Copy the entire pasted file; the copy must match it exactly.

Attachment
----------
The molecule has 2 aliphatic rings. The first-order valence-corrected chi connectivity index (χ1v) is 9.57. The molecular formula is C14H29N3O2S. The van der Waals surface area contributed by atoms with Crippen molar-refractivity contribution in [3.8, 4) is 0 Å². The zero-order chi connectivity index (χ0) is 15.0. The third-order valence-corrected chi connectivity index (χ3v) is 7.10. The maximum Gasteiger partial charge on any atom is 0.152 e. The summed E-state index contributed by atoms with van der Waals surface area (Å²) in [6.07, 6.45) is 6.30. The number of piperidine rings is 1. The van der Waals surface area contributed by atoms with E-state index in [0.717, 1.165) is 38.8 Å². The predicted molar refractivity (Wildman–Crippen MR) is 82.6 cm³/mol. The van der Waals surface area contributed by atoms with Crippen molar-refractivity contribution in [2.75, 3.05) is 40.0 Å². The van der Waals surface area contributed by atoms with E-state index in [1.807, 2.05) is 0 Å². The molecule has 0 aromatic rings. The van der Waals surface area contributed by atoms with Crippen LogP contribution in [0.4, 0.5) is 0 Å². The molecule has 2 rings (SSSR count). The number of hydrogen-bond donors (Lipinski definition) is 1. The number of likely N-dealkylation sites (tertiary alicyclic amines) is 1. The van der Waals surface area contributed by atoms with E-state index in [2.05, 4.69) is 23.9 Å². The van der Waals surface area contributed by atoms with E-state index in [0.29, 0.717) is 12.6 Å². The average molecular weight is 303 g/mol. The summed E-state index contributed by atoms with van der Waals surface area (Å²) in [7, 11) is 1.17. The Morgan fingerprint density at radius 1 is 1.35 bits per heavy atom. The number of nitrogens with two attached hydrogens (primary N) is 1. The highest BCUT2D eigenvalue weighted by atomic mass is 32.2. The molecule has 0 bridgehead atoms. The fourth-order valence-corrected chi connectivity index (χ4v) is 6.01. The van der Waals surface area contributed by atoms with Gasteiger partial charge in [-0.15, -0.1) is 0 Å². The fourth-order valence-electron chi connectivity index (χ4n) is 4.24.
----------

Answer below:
The molecule has 2 aliphatic rings. The first-order valence-corrected chi connectivity index (χ1v) is 9.57. The molecular formula is C14H29N3O2S. The van der Waals surface area contributed by atoms with Crippen molar-refractivity contribution in [3.8, 4) is 0 Å². The zero-order chi connectivity index (χ0) is 15.0. The third-order valence-corrected chi connectivity index (χ3v) is 7.10. The maximum Gasteiger partial charge on any atom is 0.152 e. The summed E-state index contributed by atoms with van der Waals surface area (Å²) in [6.07, 6.45) is 6.30. The number of piperidine rings is 1. The van der Waals surface area contributed by atoms with E-state index in [0.717, 1.165) is 38.8 Å². The predicted molar refractivity (Wildman–Crippen MR) is 82.6 cm³/mol. The van der Waals surface area contributed by atoms with Crippen molar-refractivity contribution in [2.75, 3.05) is 40.0 Å². The van der Waals surface area contributed by atoms with E-state index in [1.807, 2.05) is 0 Å². The molecule has 0 aromatic rings. The van der Waals surface area contributed by atoms with Crippen LogP contribution in [0.4, 0.5) is 0 Å². The molecule has 2 rings (SSSR count). The number of hydrogen-bond donors (Lipinski definition) is 1. The number of likely N-dealkylation sites (tertiary alicyclic amines) is 1. The van der Waals surface area contributed by atoms with E-state index in [2.05, 4.69) is 23.9 Å². The van der Waals surface area contributed by atoms with E-state index in [0.29, 0.717) is 12.6 Å². The average molecular weight is 303 g/mol. The summed E-state index contributed by atoms with van der Waals surface area (Å²) in [7, 11) is 1.17. The Morgan fingerprint density at radius 1 is 1.35 bits per heavy atom. The number of nitrogens with two attached hydrogens (primary N) is 1. The highest BCUT2D eigenvalue weighted by atomic mass is 32.2. The molecule has 0 bridgehead atoms. The fourth-order valence-corrected chi connectivity index (χ4v) is 6.01. The van der Waals surface area contributed by atoms with Gasteiger partial charge in [-0.15, -0.1) is 0 Å². The fourth-order valence-electron chi connectivity index (χ4n) is 4.24.